Perhaps the best example of the Michael S. persona is written out in Asshole Jesus (pictured above). The what would I do t-shirt that Jesus is wearing is an especially nice touch. Also, as far as critiques of the far right go, I think this is one of the best. If they can cherry pick from The Bible, so can we.

“When a foreigner resides among you in your land, do not mistreat them. The foreigner residing among you must be treated as your native-born. Love them as yourself, for you were foreigners in Egypt.” (Leviticus 19:33-34)

crayon, marker on paper

Dang! also resonates now, particularly because of who is pictured. The popular vote has been upset by the electoral college for the second time in my short life. The mean people pictured in this drawing are two of the most heinous criminals that American politics has ever seen. Imagining eight years of Trump, like there were eight years of Bush, is the most profound nightmare I can currently consider.

I’m Not Scared
graphite, colored pencil on paper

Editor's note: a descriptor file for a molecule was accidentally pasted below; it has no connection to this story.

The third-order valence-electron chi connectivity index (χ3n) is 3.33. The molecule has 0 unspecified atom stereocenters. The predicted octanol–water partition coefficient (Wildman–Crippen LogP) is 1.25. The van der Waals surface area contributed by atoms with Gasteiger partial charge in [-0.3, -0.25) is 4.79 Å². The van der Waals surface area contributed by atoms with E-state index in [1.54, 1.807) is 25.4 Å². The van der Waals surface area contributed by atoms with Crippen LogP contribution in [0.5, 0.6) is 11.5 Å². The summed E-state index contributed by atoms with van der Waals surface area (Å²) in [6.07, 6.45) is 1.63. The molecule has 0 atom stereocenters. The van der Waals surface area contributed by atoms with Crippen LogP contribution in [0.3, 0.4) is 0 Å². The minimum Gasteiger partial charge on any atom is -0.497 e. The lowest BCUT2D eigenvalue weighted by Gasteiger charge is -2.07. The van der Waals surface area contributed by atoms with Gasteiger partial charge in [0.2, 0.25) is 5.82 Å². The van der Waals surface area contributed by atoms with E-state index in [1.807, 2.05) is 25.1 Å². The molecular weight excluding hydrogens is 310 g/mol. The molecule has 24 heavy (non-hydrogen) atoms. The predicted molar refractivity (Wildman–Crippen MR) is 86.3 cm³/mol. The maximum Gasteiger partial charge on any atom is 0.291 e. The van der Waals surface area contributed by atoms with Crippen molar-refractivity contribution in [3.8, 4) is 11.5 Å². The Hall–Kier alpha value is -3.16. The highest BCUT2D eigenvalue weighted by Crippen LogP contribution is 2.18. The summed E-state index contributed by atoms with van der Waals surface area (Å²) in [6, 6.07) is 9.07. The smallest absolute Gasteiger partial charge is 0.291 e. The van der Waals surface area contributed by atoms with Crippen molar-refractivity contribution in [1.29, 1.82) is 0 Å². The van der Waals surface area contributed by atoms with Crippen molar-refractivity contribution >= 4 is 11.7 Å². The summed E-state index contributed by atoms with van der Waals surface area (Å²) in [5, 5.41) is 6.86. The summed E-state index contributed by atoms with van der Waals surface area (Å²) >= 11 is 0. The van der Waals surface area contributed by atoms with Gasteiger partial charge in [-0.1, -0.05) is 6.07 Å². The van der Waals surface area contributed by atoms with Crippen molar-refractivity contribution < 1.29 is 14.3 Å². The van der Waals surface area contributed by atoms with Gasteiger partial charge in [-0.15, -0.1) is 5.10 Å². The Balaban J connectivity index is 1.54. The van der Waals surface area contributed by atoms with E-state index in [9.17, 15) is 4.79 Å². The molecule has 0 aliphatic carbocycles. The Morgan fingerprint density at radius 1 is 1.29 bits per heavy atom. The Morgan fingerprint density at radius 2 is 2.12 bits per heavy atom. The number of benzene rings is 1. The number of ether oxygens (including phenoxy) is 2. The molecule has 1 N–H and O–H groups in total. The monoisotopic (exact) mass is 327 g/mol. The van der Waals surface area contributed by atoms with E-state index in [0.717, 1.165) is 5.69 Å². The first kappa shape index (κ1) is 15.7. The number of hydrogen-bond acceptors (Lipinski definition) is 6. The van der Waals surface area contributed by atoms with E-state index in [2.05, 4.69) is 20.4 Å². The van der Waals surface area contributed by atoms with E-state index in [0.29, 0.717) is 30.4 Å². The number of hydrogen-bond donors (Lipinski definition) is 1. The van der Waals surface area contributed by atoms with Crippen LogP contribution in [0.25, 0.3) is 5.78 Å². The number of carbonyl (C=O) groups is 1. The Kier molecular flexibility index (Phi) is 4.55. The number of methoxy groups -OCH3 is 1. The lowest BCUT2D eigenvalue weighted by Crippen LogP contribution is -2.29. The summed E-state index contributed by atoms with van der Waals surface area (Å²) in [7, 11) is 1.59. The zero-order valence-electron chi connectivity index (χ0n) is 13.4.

By far the most resonant image presented in Scoggins’ show is the diptych I’m Not Scared. The painting is dated October tenth 2014 and I couldn’t find anything significant relating to that date insofar to give cause for fear. Right now though this would seem to portray the mind of many of those closest to me. It describes me too in certain moments of my day for instance, when I am teaching my printmaking class of twelve women and one man. The extant fear and constant imagining of horrible situations whereby my marginalized loved ones die inexplicable hate laced deaths is stifling at times. I am somewhat ashamed that it has taken this for me to be able to read an artwork such as this with a literacy that is present and culpable, but here I am.

I Question Your Patriotism
colored pencil on paper

Finally, there is I Question your Patriotism from 2005. This painting is once again extremely relevant right now. Have we married nationalism and hatred under the banner of masculine power violence? What are we doing? Furthermore, what are we going to do? Patriots? I see very few, and perhaps count myself in this very moment among the invisible. Complacency has got to die lest we do.

–Jack Wood